Despite the fact that the far-reaching independence assumptions are often inaccurate, the naive Bayes classifier has several properties that make it surprisingly useful in practice. In particular, the decoupling of the class conditional feature distributions means that each distribution can be independently estimated as a one dimensional distribution. This in turn helps to alleviate problems stemming from the curse of dimensionality, such as the need for data sets that scale exponentially with the number of features. The curse of dimensionality is a term coined by Richard Bellman to describe the problem caused by the exponential increase in Volume associated with adding Like all probabilistic classifiers under the MAP decision rule, it arrives at the correct classification as long as the correct class is more probable than any other class; hence class probabilities do not have to be estimated very well. In other words, the overall classifier is robust enough to ignore serious deficiencies in its underlying naive probability model. Other reasons for the observed success of the naive Bayes classifier are discussed in the literature cited below.
Here is a worked example of naive Bayesian classification to the document classification problem. Document classification/categorization is a problem in Information science. Consider the problem of classifying documents by their content, for example into spam and non-spam E-mails. Spamming is the abuse of electronic messaging systems to indiscriminately send unsolicited bulk messages Electronic mail, often abbreviated to e-mail, email, or originally eMail, is a Store-and-forward method of writing sending receiving Imagine that documents are drawn from a number of classes of documents which can be modelled as sets of words where the (independent) probability that the i-th word of a given document occurs in a document from class C can be written as
(For this treatment, we simplify things further by assuming that the probability of a word in a document is independent of the length of a document, or that all documents are of the same length. )
Then the probability of a given document D, given a class C, is
The question that we desire to answer is: "what is the probability that a given document D belongs to a given class C?" In other words, what is ?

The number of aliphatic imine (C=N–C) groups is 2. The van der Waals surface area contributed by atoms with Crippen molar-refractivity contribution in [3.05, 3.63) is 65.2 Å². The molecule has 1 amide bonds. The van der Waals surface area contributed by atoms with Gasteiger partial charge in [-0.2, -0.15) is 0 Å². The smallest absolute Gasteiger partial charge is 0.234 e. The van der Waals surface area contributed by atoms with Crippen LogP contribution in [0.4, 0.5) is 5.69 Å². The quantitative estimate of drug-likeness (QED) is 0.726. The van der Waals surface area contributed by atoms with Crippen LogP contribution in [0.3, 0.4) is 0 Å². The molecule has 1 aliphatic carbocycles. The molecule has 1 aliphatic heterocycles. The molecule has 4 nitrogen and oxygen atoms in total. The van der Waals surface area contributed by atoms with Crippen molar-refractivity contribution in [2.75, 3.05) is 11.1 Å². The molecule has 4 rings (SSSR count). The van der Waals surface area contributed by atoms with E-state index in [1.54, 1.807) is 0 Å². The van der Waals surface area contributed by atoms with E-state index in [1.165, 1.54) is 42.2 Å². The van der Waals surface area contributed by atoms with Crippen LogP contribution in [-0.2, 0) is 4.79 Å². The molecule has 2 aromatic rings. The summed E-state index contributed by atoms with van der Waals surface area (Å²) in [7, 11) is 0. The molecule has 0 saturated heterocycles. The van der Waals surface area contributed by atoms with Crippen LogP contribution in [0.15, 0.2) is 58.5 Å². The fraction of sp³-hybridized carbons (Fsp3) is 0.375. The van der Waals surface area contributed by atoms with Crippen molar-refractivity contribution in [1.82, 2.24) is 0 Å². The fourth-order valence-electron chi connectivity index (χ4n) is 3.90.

Now, by their definition, (see Probability axiom)
Bayes' theorem manipulates these into a statement of probability in terms of likelihood. In Probability theory, the Probability P of some event E, denoted P(E is defined in such a way that P satisfies the In Statistics, the likelihood function (often simply the likelihood) is a function of the Parameters of a Statistical model that plays a key role
Assume for the moment that there are only two classes, S and ¬S (e. g. spam and not spam).
Using the Bayesian result above, we can write:
Dividing one by the other gives:
Which can be re-factored as:
Thus, the probability ratio p(S | D) / p(¬S | D) can be expressed in terms of a series of likelihood ratios. The likelihood ratio often denoted by \Lambda (the capital Greek letter Lambda) is the ratio of the maximum Probability of a Result The actual probability p(S | D) can be easily computed from log (p(S | D) / p(¬S | D)) based on the observation that p(S | D) + p(¬S | D) = 1.
Taking the logarithm of all these ratios, we have:
(This technique of "log-likelihood ratios" is a common technique in statistics. In Mathematics, the logarithm of a number to a given base is the power or Exponent to which the base must be raised in order to produce The likelihood ratio often denoted by \Lambda (the capital Greek letter Lambda) is the ratio of the maximum Probability of a Result In the case of two mutually exclusive alternatives (such as this example), the conversion of a log-likelihood ratio to a probability takes the form of a sigmoid curve: see logit for details. A sigmoid function is a Mathematical function that produces a sigmoid curve &mdash a curve having an "S" shape The logit function is an important part of Logistic regression: for more information please see that article )
Finally, the document can be classified as follows. It is spam if , otherwise it is not spam.